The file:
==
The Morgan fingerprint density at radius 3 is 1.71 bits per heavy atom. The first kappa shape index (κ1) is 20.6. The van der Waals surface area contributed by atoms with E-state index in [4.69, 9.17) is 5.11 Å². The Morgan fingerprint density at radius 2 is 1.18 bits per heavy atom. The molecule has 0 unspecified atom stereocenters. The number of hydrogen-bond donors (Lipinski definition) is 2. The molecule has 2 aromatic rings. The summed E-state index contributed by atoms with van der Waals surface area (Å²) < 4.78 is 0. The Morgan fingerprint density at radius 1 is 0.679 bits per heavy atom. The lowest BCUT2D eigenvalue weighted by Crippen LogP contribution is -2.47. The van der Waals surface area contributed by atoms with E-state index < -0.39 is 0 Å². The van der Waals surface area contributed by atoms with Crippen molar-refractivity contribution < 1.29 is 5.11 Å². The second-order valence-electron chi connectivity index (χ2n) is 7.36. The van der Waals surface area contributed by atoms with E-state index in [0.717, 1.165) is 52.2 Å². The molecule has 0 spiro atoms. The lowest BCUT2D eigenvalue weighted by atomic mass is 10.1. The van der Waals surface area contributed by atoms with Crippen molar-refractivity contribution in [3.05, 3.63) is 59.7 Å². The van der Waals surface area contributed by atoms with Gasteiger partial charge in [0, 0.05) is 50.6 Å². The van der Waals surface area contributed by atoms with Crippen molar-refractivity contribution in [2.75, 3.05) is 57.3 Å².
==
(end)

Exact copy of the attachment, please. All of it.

The Morgan fingerprint density at radius 3 is 1.71 bits per heavy atom. The first kappa shape index (κ1) is 20.6. The van der Waals surface area contributed by atoms with E-state index in [4.69, 9.17) is 5.11 Å². The Morgan fingerprint density at radius 2 is 1.18 bits per heavy atom. The molecule has 0 unspecified atom stereocenters. The number of hydrogen-bond donors (Lipinski definition) is 2. The molecule has 2 aromatic rings. The summed E-state index contributed by atoms with van der Waals surface area (Å²) < 4.78 is 0. The Morgan fingerprint density at radius 1 is 0.679 bits per heavy atom. The lowest BCUT2D eigenvalue weighted by Crippen LogP contribution is -2.47. The van der Waals surface area contributed by atoms with E-state index < -0.39 is 0 Å². The van der Waals surface area contributed by atoms with Crippen molar-refractivity contribution < 1.29 is 5.11 Å². The second-order valence-electron chi connectivity index (χ2n) is 7.36. The van der Waals surface area contributed by atoms with E-state index in [0.717, 1.165) is 52.2 Å². The molecule has 0 spiro atoms. The lowest BCUT2D eigenvalue weighted by atomic mass is 10.1. The van der Waals surface area contributed by atoms with Crippen molar-refractivity contribution in [3.05, 3.63) is 59.7 Å². The van der Waals surface area contributed by atoms with Gasteiger partial charge in [0, 0.05) is 50.6 Å². The van der Waals surface area contributed by atoms with Crippen molar-refractivity contribution in [2.75, 3.05) is 57.3 Å².